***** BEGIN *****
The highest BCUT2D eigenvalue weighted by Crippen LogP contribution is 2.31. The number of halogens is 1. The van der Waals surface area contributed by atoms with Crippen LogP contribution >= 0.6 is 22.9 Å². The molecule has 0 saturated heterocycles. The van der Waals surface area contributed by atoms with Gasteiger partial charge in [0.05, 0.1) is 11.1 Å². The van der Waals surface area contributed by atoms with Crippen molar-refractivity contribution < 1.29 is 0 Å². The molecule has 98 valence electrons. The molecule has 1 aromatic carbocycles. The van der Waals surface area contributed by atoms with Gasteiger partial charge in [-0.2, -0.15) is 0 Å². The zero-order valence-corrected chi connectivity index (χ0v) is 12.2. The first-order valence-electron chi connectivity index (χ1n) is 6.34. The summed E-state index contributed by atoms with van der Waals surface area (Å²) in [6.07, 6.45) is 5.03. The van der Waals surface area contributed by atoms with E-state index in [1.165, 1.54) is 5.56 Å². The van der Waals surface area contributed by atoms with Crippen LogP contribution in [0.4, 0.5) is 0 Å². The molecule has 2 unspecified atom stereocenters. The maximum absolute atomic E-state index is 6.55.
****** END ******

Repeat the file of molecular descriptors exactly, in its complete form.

The highest BCUT2D eigenvalue weighted by Crippen LogP contribution is 2.31. The number of halogens is 1. The van der Waals surface area contributed by atoms with Crippen LogP contribution >= 0.6 is 22.9 Å². The molecule has 0 saturated heterocycles. The van der Waals surface area contributed by atoms with Gasteiger partial charge in [0.05, 0.1) is 11.1 Å². The van der Waals surface area contributed by atoms with Crippen molar-refractivity contribution < 1.29 is 0 Å². The molecule has 98 valence electrons. The molecule has 1 aromatic carbocycles. The van der Waals surface area contributed by atoms with Gasteiger partial charge in [-0.2, -0.15) is 0 Å². The zero-order valence-corrected chi connectivity index (χ0v) is 12.2. The first-order valence-electron chi connectivity index (χ1n) is 6.34. The summed E-state index contributed by atoms with van der Waals surface area (Å²) in [6.07, 6.45) is 5.03. The van der Waals surface area contributed by atoms with E-state index in [1.165, 1.54) is 5.56 Å². The van der Waals surface area contributed by atoms with Crippen LogP contribution in [0.4, 0.5) is 0 Å². The molecule has 2 unspecified atom stereocenters. The maximum absolute atomic E-state index is 6.55.